Source Text Analysis
The text I chose to translate is the final chapter of the ebook Rutas Mágicas (2016) by Toti Martínez de Lezea, which was commissioned by the tourism department of the Eusko Jaurlaritza (Basque Government). The ebook is free to download on the Euskadi turismo website, however the target audience is made up of Spanish speaking tourists and there is no English version of the ebook.
Having gone on Erasmus to the Basque Country, I wanted to do a text related to Basque culture, which I did a module on while studying in the Universidad de Deusto in Bilbao. Basque Mythology was not really mentioned in the course and so I thought it would be interesting to explore a text about it as I love Irish myths and legends and was curious to see what Basque Mythology had to offer.
After finding Ruta Magías online, I realised that it would be a very interesting text to translate due it’s unique style. The text explains the myths and legends of the Basque Country in an engaging manner by addressing the reader directly throughout the text and by using short stories about the mythical creatures to explore the mythology of the different regions. This was unlike any other texts I had come across about Basque Folklore and mythology.
I choose to translate the chapter about Lamiak, mythical creatures that are not unlike mermaids, except that they normally have duck feet instead of fishtails. They are portrayed as strong female figures in mythology and I hadn’t heard much about them before this (besides the pub in Bilbao of the same name) and so I decided to translate the Lamiak section.
Upon my first reading of the text I identified that the writing style of the target text is quite unique, in that the writer speaks directly to the reader:
‘Acompánanos al precioso pueblo de Elantxobe’
as if the reader is being brought on a virtual tour around the Basque Country. It’s almost like the author herself is standing in front of us, bringing us along to all the villages from where legends of Lamias originated.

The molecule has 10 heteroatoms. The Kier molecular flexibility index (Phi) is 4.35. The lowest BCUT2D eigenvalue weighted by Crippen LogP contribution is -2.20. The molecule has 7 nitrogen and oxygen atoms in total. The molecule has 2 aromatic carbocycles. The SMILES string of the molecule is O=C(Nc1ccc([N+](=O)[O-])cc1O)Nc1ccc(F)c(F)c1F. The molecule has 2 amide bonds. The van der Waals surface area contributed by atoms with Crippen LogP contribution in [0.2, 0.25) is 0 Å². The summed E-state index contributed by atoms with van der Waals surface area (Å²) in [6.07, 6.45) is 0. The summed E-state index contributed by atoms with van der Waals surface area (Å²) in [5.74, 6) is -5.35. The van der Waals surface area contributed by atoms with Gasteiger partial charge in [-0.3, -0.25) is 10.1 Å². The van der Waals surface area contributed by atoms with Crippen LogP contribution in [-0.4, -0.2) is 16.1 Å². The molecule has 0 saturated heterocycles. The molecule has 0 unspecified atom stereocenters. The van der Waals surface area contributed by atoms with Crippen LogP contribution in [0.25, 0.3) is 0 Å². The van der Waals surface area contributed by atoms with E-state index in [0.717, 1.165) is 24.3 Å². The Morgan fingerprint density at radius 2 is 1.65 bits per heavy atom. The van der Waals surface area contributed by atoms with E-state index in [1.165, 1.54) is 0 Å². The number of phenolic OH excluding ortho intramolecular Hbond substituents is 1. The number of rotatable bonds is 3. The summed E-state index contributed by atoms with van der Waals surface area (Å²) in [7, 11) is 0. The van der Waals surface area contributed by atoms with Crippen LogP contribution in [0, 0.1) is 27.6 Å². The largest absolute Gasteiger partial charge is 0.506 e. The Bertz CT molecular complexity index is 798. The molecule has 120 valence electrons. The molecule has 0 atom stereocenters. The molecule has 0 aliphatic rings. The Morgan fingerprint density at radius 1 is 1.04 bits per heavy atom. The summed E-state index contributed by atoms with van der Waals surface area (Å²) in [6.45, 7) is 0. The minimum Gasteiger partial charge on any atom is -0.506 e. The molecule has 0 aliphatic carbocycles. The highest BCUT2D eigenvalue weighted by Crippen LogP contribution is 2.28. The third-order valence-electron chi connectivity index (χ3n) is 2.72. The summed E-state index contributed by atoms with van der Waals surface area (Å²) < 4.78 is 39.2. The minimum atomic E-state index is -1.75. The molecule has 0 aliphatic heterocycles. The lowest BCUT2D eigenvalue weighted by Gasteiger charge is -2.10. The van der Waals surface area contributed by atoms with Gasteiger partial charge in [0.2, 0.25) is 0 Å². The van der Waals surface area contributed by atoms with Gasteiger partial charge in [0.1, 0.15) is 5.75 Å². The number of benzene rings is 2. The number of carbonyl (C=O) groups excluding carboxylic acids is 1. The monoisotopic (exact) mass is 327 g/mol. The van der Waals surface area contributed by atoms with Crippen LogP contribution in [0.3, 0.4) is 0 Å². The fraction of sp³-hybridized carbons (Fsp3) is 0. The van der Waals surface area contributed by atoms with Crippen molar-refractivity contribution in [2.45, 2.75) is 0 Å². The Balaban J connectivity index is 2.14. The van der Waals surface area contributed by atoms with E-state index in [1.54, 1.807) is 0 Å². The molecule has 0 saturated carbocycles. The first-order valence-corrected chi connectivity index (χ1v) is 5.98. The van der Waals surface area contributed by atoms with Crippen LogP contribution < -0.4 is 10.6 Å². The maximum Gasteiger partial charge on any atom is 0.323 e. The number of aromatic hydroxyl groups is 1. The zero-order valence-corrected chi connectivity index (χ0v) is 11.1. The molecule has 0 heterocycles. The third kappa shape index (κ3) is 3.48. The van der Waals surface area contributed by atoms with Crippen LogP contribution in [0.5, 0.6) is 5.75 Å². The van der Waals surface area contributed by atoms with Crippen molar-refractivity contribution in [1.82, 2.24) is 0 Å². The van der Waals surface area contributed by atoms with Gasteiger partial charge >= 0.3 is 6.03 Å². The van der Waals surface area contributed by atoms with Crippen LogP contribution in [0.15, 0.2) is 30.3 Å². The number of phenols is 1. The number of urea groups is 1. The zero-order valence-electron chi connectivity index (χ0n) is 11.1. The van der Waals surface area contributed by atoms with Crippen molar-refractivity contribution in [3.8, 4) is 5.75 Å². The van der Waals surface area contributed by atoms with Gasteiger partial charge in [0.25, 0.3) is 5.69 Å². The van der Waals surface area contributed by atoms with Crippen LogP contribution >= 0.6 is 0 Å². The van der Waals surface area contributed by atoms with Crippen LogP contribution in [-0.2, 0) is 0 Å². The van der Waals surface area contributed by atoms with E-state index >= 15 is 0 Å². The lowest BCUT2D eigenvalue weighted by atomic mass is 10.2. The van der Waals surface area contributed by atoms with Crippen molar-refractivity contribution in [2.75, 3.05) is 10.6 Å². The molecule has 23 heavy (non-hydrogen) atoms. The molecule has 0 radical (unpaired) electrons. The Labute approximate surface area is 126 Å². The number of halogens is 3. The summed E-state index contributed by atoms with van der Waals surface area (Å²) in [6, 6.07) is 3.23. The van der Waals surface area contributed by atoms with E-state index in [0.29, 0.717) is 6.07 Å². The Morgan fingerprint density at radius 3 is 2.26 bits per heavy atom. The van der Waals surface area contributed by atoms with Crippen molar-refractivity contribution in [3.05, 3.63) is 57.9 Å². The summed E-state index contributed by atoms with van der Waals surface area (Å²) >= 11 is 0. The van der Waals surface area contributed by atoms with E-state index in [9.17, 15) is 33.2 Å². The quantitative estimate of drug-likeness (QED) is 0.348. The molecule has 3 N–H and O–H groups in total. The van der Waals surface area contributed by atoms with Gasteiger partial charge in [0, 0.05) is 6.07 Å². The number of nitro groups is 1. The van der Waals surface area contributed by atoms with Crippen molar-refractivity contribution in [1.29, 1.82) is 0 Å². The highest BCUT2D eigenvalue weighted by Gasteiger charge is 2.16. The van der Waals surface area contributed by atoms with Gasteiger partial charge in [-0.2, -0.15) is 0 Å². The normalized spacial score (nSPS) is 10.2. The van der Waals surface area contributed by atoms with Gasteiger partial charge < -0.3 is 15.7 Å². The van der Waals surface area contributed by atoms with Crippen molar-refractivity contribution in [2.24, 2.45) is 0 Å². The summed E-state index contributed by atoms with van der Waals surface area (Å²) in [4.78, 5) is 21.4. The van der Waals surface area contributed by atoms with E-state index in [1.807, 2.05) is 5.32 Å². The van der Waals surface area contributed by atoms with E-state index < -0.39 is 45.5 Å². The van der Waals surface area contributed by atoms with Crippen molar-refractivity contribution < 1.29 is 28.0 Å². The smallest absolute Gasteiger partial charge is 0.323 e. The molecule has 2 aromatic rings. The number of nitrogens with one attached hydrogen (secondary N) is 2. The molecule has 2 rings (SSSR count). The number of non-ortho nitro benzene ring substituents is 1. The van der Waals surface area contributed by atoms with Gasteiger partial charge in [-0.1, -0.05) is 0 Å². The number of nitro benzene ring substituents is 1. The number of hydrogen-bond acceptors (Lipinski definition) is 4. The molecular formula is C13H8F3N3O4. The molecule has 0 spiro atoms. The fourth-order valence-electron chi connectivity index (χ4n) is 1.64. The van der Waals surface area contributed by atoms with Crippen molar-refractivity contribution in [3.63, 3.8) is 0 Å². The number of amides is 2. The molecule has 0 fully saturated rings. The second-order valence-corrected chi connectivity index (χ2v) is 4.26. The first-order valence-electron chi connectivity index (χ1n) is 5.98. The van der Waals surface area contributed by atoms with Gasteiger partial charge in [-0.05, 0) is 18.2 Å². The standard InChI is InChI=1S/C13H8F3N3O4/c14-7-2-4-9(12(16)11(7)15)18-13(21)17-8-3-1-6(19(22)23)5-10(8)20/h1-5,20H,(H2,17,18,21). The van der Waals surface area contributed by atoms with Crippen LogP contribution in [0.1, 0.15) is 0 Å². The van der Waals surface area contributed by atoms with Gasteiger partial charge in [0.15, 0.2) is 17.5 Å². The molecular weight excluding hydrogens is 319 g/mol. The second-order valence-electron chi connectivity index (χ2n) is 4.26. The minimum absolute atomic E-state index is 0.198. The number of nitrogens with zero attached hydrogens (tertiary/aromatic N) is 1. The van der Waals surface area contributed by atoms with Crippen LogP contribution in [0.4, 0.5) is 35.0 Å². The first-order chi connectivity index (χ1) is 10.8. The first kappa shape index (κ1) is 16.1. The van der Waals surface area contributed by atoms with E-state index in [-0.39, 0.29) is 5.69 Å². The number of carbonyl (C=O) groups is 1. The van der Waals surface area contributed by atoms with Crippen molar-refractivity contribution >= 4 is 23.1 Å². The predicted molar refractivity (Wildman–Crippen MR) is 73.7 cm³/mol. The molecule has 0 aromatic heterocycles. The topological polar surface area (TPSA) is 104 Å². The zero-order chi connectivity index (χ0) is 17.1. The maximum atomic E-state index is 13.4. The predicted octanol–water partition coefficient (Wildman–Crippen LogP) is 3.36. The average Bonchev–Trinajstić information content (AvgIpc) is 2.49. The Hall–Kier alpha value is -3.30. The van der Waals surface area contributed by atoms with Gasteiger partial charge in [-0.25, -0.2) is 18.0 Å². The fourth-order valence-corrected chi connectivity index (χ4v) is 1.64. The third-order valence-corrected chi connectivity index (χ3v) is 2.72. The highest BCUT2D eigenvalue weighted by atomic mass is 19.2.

‘¡Vamos para allí, te encantará visitar este tranquilo pueblo y sus alrededores!’
The language is informal and the writer aims to be engaging. Alongside the text there are photographs and illustrations (by artist Juan Luis Landa) of the particular Lamiak and towns to give the reader an image to have in their head of where they ‘are’ throughout the text. If we were to leave out these images it would result is a loss of meaning in the text as they ground and set the text. This possible loss of meaning could result in a less than successful translation.
The structure of each chapter is unusual. Each section in the chapter is made up of little stories about particular legends of the Lamiak and small paragraphs about the towns where the writer encourages us to follow them. The writer links one place or tale to another by instructing the reader to come with them onto the next place. Each town visited has a different legend about a Lamia.
The author of the text assumes a certain knowledge of the geography of the Basque Country and even has some sentences in basque left in the text and so from this it can be gathered that the target audience of the source text (ST) is either Basque or Spanish people from the surrounding regions.
Pragmatic and intercultural problems arise from this assumption of knowledge and so by taking the user profile into account, these problems have to be dealt with to acquire a dynamic equivalence of the ST that the target audience and culture can follow and understand.